Cancel Culture Misses the Point

cancel culture misses the point

There’s a term for what happens when people are offended by what someone does and then that person ends up with a a ruined career or soiled image. It’s called cancel culture. Unfortunately the term cancel culture misses the point. In fact, it’s something else entirely.

I learned that when I was a kid.

Playing Little League

When I was younger I played a variety of sports. I played T-Ball and soccer and even a little bit of football. My boys were involved with little league, rowing, basketball, martial arts and more.

There was one common theme with all of these sports. It was something that everyone knew and everyone abided by. It was simply the way things were: you had to play by the rules.

If you talked back to the coach you were out of the game. If you hit someone you might be out for a few. If you cheated, you might be off the team entirely. Playing by the rules is just the price of entry. If you don’t obey, you can’t play.

This is where cancel culture misses the point. Why? Because the rules for grownups are different.

The Rules for Grown Ups

There is a big difference between talking back to a little league coach and using racial slurs. There is a wide disparity between showing up late for practice and embezzling money. And there is a huge difference between a kid yelling at a teammate and a boss sexually harassing a subordinate.

The problem with the idea of cancel culture is that people expect someone just has to feel sorry for what they did, offer an apology, and “boom”, everything is resolved.

But what about the people hurt along the way? What about the people who had their careers flattened, their bank accounts drained, and their lives ruined? When you’re playing little league the damage is small so the solution is rightfully-sized. For adults simple contrition with an apology doesn’t undo the damage.

This is where cancel culture misses the point: because it’s not a cancel culture. No one is being cancelled. This is much different.

Participation Culture

What we really have is participation culture. That’s what we’re living in. When you play by the rules you can participate. When you break the rules you have to fix it.

Sometimes the fixes are easy. Sometimes a simple apology will do. Sometimes it’s not near enough. Sexual harassment cannot be undone with an apology. You have to make it right.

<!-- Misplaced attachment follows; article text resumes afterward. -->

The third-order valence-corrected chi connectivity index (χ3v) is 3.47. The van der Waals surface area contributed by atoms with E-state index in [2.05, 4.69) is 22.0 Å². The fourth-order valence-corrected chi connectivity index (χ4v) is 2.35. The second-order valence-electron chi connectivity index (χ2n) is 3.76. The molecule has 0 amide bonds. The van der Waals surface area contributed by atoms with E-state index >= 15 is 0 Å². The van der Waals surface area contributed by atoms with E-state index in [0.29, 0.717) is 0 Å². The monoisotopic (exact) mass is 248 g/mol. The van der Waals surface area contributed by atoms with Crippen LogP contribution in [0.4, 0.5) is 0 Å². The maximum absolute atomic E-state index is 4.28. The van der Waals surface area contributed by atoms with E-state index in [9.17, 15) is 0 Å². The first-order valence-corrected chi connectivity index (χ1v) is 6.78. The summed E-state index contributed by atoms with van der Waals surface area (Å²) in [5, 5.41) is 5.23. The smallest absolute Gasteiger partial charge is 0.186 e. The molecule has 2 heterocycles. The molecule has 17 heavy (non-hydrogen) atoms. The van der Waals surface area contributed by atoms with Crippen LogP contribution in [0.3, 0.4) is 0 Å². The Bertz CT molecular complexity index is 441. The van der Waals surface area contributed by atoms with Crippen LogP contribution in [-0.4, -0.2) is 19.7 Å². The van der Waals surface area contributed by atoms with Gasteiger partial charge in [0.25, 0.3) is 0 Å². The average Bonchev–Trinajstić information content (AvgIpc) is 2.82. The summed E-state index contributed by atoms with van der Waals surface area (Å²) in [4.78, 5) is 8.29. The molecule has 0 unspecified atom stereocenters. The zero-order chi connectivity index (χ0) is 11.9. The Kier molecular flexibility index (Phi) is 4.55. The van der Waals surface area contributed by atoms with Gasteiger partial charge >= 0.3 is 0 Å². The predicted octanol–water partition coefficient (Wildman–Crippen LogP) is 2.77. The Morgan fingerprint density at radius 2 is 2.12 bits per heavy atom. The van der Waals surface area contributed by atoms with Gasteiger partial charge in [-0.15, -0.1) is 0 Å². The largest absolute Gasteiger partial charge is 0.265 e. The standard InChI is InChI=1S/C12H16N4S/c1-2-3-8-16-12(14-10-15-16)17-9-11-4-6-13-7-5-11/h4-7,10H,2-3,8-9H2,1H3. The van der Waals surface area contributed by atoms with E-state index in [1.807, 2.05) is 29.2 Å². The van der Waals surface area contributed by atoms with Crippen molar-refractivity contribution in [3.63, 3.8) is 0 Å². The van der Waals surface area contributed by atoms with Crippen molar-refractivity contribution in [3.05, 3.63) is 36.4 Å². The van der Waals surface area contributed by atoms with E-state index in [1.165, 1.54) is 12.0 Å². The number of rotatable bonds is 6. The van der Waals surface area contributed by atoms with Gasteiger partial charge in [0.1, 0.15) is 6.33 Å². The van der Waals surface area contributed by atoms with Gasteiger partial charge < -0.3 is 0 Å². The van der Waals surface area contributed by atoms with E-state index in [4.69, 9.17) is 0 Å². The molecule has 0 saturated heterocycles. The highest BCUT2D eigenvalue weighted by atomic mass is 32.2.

Here’s the challenge: if the act is egregious enough it may be extremely hard to make it right. If some kid showed up to a little league and hit every kid there, do you think a simple apology would be enough to be welcomed back?

Sometimes you may never get back to your previous position. I recently read about a pastor who took advantage of a minor and then apologized and was welcomed back with open arms. It seemed to the church the apology was enough, even though the victim still felt a great deal of pain. Jesus forgives and so should we, but that doesn’t mean that you should be in a position of power again. 

If Jeffrey Dahmer was truly repentant and made restitution, that doesn’t mean he should be the person you choose to walk people home. Cancel culture misses the point on this. It’s not that we cancel people and make them out to be losers. In fact we can understand the truth from the biggest of all losers.

The Biggest Loser

I used to love watching the Biggest Loser. It was great to see people dedicate themselves to changing their lives and getting in shape. People made great strides in becoming healthy and dealing with the emotional issues that led to their weight gain.

But no matter how much weight they lost, the one thing you could always see was that their skin never went back to the way it was originally. They had stretched their skin so much, that it was beyond what the elasticity could recover from.

If you gain some weight you can lose it and things will be as they were. You can gain a lot of weight and still do the same with maybe just a few issues. But there is a point where things will never go back to how they were. Don’t get me wrong: you will be healthier and happier, but you just can’t expect to completely undo what was done.

Making It Right

Cancel culture misses the point here. It’s not enough to be sorry. It’s usually not enough to apologize. You have to make amends. Just like the people that make major life changes for a permanent, rather than a temporary weight loss to become healthier, you have to change and make it right.

Sometimes it’s hard and sometimes it’s grueling, but you did the things that put you here and it’s up to you to set them right.

Unfortunately, some things can never be undone. Sometimes you won’t get back to where you were. Why? Because you didn’t play by the rules.

The term cancel culture misses the point. It’s participation culture. If you want to play, you must be kind. You must treat people with respect. You must listen and understand. You must treat people as people and not as pawns. If you can’t treat people with respect, you won’t be cancelled; you simply won’t be able to participate.

After all, isn’t that the way things should work?

David Bishop

David is CEO of Cedowin Productions, dedicated to helping you live your best life through positive habits. He has inspired tens of thousands to improve habits and communication through books, articles, workshops, and apps. He is the creator of AweVenture, helping families enjoy fantastic, active experiences and Zombie Goals, literally making building healthy habits a game. He’s authored several books including How to Create Amazing Presentations, 7 Steps to Better Relationships, and The Man in the Pit, which helps people who have loved ones struggling with depression.

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